a line of curses, promises, demands,
wishes, intoxicants and offerings […]
sets all the prayers in the house to glint.’
(From ‘Vespers’, All The Prayers In The House, Miriam Nash).
Having grown up in the Catholic faith, courted by pictures and other icons of the tradition (usually from a shrine shop in Lourdes), I was no stranger to the oft-heard invocations to saints, for example, as intoning prayers to St Anthony, patron saint of lost small things such as purses, housekeys, shillings for the meter in my grandmother’s case. There were others but none who could transform lives by throwing a bingo win in with the found items like this saint. So it’s with delight that I have in my hands, Andy Jackson’s third published collection of poetry, The Saints Are Coming, his first with Blue Diode Press. This title treats readers to a shining hagiography of saints for this anthropocenic age who, with due diligence, watch over the livingness of poets, radiographers, lottery winners, thieves, radicals, embroiderers, haemorrhoid sufferers, gamblers et al.
Observe as prosecutors
rearrange denials into damnations,
transmute honesty into culpability […]
(‘The Catechism of St. Catherine of Alexandria Patron saint of jurors‘)
These saintly characters cast in malleable forms, sometimes enacting the ludic virtue of a Rowan and Martin’s Laugh-in ‘watching as I die my thousand/deaths, still clinging to my shtick’ (‘The Martyrdom of St Lawrence Patron saint of comedians‘) while at other times the gravitas of a rebel drama, are resolute in their capture of the tones and cadences of their patronage:
A rebel’s not a rebel till the firing of a shot.
Plebiscites are binding till the rope begins to rot,
and nobody is feared for the things that they are not. […]
(‘The Chorus of St Baudilius Patron saint of radicals’)
How they fuse thoughts and feelings in the creation of dialectic and by these means gain access to the readers’ imaginations, to our personal dramas, keep us in thrall to their every intersection with common experience, and every whispered vesper.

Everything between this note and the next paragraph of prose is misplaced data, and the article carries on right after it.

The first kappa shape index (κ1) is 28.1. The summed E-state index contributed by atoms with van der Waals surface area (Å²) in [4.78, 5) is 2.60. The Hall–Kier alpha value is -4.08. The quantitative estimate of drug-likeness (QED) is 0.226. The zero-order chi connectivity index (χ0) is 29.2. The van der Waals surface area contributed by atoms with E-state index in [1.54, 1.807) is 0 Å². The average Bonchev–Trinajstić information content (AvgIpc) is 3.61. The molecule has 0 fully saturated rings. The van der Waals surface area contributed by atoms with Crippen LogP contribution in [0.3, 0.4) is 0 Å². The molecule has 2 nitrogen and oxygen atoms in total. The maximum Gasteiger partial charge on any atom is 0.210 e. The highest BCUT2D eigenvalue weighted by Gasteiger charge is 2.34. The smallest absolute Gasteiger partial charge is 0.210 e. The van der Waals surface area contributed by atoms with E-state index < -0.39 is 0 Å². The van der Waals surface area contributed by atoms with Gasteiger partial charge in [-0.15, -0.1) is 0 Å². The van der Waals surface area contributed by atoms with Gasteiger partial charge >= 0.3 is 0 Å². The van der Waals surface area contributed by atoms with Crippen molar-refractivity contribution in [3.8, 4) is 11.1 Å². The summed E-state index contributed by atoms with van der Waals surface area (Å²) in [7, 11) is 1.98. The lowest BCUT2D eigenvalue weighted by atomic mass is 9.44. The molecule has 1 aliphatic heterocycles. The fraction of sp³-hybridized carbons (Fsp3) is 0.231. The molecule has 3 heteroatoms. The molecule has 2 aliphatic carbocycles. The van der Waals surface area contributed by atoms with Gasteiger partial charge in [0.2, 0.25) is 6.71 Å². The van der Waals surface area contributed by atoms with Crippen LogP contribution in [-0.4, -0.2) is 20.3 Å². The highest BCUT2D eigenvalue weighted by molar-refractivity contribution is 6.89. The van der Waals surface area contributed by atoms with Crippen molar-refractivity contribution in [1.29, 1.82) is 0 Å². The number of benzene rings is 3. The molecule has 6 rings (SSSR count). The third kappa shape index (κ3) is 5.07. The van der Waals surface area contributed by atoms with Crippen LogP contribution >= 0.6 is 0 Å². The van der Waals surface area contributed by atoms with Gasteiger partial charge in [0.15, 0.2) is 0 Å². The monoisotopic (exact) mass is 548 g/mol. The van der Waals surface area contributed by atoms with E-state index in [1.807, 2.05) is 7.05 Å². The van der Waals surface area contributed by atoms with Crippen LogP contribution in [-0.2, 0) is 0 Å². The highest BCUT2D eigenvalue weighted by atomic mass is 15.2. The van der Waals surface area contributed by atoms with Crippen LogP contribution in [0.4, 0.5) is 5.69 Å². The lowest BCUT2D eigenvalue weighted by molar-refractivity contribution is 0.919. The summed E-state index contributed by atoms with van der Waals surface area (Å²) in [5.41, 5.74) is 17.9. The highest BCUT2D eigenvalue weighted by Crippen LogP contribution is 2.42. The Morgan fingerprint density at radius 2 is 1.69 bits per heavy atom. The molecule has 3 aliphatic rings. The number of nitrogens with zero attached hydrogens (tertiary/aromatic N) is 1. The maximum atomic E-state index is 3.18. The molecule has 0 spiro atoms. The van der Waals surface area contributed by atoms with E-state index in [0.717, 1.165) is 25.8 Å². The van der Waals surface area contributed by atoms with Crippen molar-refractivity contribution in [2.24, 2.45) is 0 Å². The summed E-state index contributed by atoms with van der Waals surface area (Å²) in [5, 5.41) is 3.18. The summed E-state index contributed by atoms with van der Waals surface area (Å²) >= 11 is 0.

Nacreous is ‘The Vision of St Joseph of Cupertino’ in which astronauts must furl their ‘wings’ and recalibrate, with the weight of what they’ve seen, for air:
gift will be to see things as they really are;
darkened pockets of existence where the power
dims and dies at night, a vague pod of whales
beyond the melting reef
but as your flesh accepts its proper mass again,
the world will hang like boulders on your back [.]
The poet has plenty of axe to grind in ‘The Beatitudes of St Bernardine of Feltre Patron saint of bankers‘, and does so with the candour of a Steve McQueen (British film director), name-cropping sinners as he goes:
Blessed are the short-sellers,
for they reveal the weakness of the world
by leveraging their souls.
Blessed are the analysts,
for the bear shall lie down with the bull
at the final closing of business….
This poetry feels political―a fountainhead of energy.
‘The Canonisation of St Brigid of Kildare’ is almost a villanelle until it rhymes out of line and energy as ‘The old nib trickles/ its last drop, shrivels/and dies’ wryly summing up what posterity has in store for poets for whom death has dried up any residual hope for more.
Revelling in a pantoum is ‘The Chant of St Edmund the Martyr’, whose interwoven prayer mimics the mutational habit of the Coronavirus, in which the first and last lines repeat as a chilling reminder of ‘what goes around, comes around’. Fragments of language that have been an intended part of the poem’s formal integrity, pop-up with the seeming randomness of ruderals in other poems, seeding the landscape with ‘dims’ and ‘dies’… just as a virus might infect others.
How are these saints coming? Loudly and unanimously singing, shouting, disclaiming? Glimmeringly with truth? All of this.